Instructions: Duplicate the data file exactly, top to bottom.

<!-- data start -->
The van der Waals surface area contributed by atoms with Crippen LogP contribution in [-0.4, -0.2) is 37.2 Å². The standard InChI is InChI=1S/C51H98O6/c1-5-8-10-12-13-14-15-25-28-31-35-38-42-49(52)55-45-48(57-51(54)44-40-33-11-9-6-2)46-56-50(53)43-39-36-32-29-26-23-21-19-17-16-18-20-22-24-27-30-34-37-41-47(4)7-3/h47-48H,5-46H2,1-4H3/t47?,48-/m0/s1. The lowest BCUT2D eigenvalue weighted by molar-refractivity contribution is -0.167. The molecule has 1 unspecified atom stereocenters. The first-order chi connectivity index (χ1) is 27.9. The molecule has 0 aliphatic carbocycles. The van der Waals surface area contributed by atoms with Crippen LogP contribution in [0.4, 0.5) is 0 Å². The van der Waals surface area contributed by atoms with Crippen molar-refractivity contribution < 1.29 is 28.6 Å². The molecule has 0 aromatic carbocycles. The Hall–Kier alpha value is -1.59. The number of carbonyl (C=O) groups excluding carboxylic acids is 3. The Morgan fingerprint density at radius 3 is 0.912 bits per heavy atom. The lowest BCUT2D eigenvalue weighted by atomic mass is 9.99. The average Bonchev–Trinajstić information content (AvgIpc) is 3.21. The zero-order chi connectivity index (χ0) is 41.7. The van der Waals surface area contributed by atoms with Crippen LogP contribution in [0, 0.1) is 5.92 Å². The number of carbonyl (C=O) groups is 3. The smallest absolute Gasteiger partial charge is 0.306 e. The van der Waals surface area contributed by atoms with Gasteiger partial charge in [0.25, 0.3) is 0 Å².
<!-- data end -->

The van der Waals surface area contributed by atoms with Crippen LogP contribution in [-0.4, -0.2) is 37.2 Å². The standard InChI is InChI=1S/C51H98O6/c1-5-8-10-12-13-14-15-25-28-31-35-38-42-49(52)55-45-48(57-51(54)44-40-33-11-9-6-2)46-56-50(53)43-39-36-32-29-26-23-21-19-17-16-18-20-22-24-27-30-34-37-41-47(4)7-3/h47-48H,5-46H2,1-4H3/t47?,48-/m0/s1. The lowest BCUT2D eigenvalue weighted by molar-refractivity contribution is -0.167. The molecule has 1 unspecified atom stereocenters. The first-order chi connectivity index (χ1) is 27.9. The molecule has 0 aliphatic carbocycles. The van der Waals surface area contributed by atoms with Crippen LogP contribution in [0.4, 0.5) is 0 Å². The van der Waals surface area contributed by atoms with Crippen molar-refractivity contribution < 1.29 is 28.6 Å². The molecule has 0 aromatic carbocycles. The Hall–Kier alpha value is -1.59. The number of carbonyl (C=O) groups excluding carboxylic acids is 3. The Morgan fingerprint density at radius 3 is 0.912 bits per heavy atom. The lowest BCUT2D eigenvalue weighted by atomic mass is 9.99. The average Bonchev–Trinajstić information content (AvgIpc) is 3.21. The zero-order chi connectivity index (χ0) is 41.7. The van der Waals surface area contributed by atoms with Crippen LogP contribution in [0, 0.1) is 5.92 Å². The number of carbonyl (C=O) groups is 3. The smallest absolute Gasteiger partial charge is 0.306 e. The van der Waals surface area contributed by atoms with Gasteiger partial charge in [0.25, 0.3) is 0 Å².